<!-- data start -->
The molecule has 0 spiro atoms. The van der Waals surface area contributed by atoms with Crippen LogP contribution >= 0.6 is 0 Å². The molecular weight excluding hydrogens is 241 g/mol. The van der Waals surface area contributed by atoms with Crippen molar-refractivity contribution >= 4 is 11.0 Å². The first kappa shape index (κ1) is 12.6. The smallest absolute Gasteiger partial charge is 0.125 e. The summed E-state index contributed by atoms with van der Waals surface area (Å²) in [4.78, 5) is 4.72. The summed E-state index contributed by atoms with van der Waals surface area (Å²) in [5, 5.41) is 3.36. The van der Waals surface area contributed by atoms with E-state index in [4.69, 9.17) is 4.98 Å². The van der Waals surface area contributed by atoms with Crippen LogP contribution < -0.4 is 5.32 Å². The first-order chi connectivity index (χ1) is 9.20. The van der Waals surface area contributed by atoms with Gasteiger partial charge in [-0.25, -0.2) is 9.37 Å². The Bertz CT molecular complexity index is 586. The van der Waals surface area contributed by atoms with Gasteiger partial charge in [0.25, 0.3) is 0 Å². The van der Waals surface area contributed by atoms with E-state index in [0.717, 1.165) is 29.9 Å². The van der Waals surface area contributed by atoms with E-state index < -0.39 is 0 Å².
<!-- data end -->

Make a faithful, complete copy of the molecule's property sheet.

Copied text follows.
The molecule has 0 spiro atoms. The van der Waals surface area contributed by atoms with Crippen LogP contribution >= 0.6 is 0 Å². The molecular weight excluding hydrogens is 241 g/mol. The van der Waals surface area contributed by atoms with Crippen molar-refractivity contribution >= 4 is 11.0 Å². The first kappa shape index (κ1) is 12.6. The smallest absolute Gasteiger partial charge is 0.125 e. The summed E-state index contributed by atoms with van der Waals surface area (Å²) in [4.78, 5) is 4.72. The summed E-state index contributed by atoms with van der Waals surface area (Å²) in [5, 5.41) is 3.36. The van der Waals surface area contributed by atoms with E-state index in [4.69, 9.17) is 4.98 Å². The van der Waals surface area contributed by atoms with Crippen LogP contribution < -0.4 is 5.32 Å². The first-order chi connectivity index (χ1) is 9.20. The van der Waals surface area contributed by atoms with Gasteiger partial charge in [-0.25, -0.2) is 9.37 Å². The Bertz CT molecular complexity index is 586. The van der Waals surface area contributed by atoms with Gasteiger partial charge in [0.25, 0.3) is 0 Å². The van der Waals surface area contributed by atoms with E-state index in [0.717, 1.165) is 29.9 Å². The van der Waals surface area contributed by atoms with E-state index < -0.39 is 0 Å².